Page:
Buoyancy Compensators are one of the most important pieces of scuba diving equipment (second to the scuba regulator). BCs range in lift from 15 lbs. to well over 125 lbs. Scuba diving BCDs over 50 lbs. tend to more useful within the technical diving community, but I am starting to see more and more newer divers sporting this type of BCD on the dive boats or even at the local beaches. These newer divers or newbie divers, seem over whelmed by the size of these 50 plus lbs. (lift) compensators.
With the technical BCDs out of the picture, new divers tend to be buying more and more lift in their BCDs. The main reason for these purchases falls mainly with the local dive stores pushing the lift of a BCD as one of the key features. While lift is an important feature, it is not the main feature to make a buying decision on.
Eliminating the Horse Collar style from consideration (see our Vintage dive gear page for more information), there are two main types of buoyancy compensators, the jacket style and the rear inflation style.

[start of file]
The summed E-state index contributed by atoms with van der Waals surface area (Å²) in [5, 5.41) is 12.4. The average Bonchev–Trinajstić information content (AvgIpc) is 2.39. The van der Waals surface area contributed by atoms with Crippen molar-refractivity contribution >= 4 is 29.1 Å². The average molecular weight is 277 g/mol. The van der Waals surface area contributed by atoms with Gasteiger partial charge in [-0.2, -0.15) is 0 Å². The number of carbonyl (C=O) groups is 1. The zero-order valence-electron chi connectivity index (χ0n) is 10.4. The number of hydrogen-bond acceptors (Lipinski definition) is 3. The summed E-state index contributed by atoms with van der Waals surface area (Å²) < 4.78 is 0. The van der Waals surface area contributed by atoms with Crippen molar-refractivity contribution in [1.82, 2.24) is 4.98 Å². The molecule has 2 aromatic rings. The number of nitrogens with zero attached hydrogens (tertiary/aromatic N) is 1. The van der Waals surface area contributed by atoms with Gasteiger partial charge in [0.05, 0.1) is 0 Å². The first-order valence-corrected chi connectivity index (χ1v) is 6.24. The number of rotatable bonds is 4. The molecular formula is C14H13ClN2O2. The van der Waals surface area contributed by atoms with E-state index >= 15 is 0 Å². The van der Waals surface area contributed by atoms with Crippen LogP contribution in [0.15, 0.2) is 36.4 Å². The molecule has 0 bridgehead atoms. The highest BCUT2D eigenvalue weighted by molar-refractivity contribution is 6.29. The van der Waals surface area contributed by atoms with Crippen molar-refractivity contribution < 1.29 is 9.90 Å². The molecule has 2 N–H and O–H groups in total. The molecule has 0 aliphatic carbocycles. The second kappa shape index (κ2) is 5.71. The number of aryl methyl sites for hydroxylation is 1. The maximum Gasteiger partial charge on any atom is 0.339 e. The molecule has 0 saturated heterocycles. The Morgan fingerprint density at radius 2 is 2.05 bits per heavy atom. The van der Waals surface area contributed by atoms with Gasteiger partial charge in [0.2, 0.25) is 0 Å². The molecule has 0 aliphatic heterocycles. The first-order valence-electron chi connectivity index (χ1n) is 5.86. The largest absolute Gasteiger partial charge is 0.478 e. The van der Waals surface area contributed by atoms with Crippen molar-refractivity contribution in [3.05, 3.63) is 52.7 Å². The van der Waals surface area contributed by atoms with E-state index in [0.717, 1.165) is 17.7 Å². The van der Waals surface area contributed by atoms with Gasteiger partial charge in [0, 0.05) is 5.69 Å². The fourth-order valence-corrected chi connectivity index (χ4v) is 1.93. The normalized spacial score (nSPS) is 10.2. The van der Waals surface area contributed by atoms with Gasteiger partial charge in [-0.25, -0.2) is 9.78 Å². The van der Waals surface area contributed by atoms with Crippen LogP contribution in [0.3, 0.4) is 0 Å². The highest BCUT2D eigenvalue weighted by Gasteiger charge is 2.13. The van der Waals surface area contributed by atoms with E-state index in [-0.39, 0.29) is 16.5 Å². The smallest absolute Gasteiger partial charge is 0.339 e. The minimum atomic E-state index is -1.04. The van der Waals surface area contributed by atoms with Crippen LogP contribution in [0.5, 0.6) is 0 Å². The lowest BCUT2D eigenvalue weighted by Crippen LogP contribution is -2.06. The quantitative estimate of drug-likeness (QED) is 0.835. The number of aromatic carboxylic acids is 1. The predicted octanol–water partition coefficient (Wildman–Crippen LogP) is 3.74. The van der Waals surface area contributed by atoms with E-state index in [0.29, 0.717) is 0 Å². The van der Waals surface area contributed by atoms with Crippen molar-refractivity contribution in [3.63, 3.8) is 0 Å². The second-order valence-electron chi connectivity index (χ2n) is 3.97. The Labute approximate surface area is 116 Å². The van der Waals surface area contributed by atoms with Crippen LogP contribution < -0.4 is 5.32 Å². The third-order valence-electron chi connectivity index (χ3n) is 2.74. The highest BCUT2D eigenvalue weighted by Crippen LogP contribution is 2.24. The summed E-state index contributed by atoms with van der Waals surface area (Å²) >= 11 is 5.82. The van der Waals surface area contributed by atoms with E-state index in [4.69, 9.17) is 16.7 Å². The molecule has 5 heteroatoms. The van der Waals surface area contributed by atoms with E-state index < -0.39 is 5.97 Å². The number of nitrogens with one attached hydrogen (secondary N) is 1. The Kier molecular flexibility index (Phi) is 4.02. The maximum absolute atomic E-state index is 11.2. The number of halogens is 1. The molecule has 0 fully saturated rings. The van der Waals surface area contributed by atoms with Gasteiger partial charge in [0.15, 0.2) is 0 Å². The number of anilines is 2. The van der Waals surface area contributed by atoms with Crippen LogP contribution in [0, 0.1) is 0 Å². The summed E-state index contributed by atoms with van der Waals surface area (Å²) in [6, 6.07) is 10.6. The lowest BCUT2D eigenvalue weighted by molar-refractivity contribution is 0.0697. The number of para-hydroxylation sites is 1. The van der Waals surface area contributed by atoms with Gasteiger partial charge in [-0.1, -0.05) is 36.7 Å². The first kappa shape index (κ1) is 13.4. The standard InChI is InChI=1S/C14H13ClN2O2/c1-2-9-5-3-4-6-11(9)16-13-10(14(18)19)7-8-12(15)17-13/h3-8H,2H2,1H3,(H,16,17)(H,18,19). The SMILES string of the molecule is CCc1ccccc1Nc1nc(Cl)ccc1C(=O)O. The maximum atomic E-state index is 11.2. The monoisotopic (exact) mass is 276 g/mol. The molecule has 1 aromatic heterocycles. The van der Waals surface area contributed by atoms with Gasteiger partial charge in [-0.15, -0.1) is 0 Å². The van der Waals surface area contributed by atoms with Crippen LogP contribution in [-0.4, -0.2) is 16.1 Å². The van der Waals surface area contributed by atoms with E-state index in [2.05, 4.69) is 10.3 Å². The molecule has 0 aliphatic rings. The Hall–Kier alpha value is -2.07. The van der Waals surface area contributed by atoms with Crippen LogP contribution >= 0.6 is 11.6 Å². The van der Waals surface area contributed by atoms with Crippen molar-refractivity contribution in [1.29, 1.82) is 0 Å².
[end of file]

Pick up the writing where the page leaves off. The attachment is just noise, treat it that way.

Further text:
Jacket style Buoyancy Compensators
These BCs are worn around the cylinder or tank and wrap around the waist. There is a shoulder strap on each side this will aid in keeping the BCD positioned underwater and allow load carrying support for those long walks from you car to the dive site. These wrap around BCs make it easier to maintain neutral buoyancy under water and while at the surface. Jacket-style BC's
like the AquaLung Buoyancy Compensators,
typically provide up to 30 lbs. of buoyancy (depending on size) and usually very comfortable to wear. These scuba diving BCDs are the most common among training and rental department. The newer styles also have the option for integrated weights to be carried. The integrated weight model is the most popular among newer divers. Expect to add $100 dollars for this option. There are some recreation/technical versions that enable a scuba diver to carry multiple tanks. Most real technical divers have a separate BCD for technical dives.
Back inflation or rear inflation models
Without a doubt all of the heavy lift BCDs is the back inflation models. One of the greatest advantages of the rear inflation BCD is the freedom of movement towards the front of the diver. Additional as the Buoyancy compensator is inflated, there is not any constriction around the mid torso of the diver. This bring up probably the most talked about disadvantage of the rear inflation BCD, it has the capability to push the diver forward, if it over inflated while at the surface. Most new divers will over inflate any BCD while at the surface, but will 50 lbs. of lift is can be a problem for new divers. I usually just instruct the diver, not to over inflate. Once you head is out of the water, let go of the inflation button. Check out our backplate and wing BCD setups at technical BCDs.
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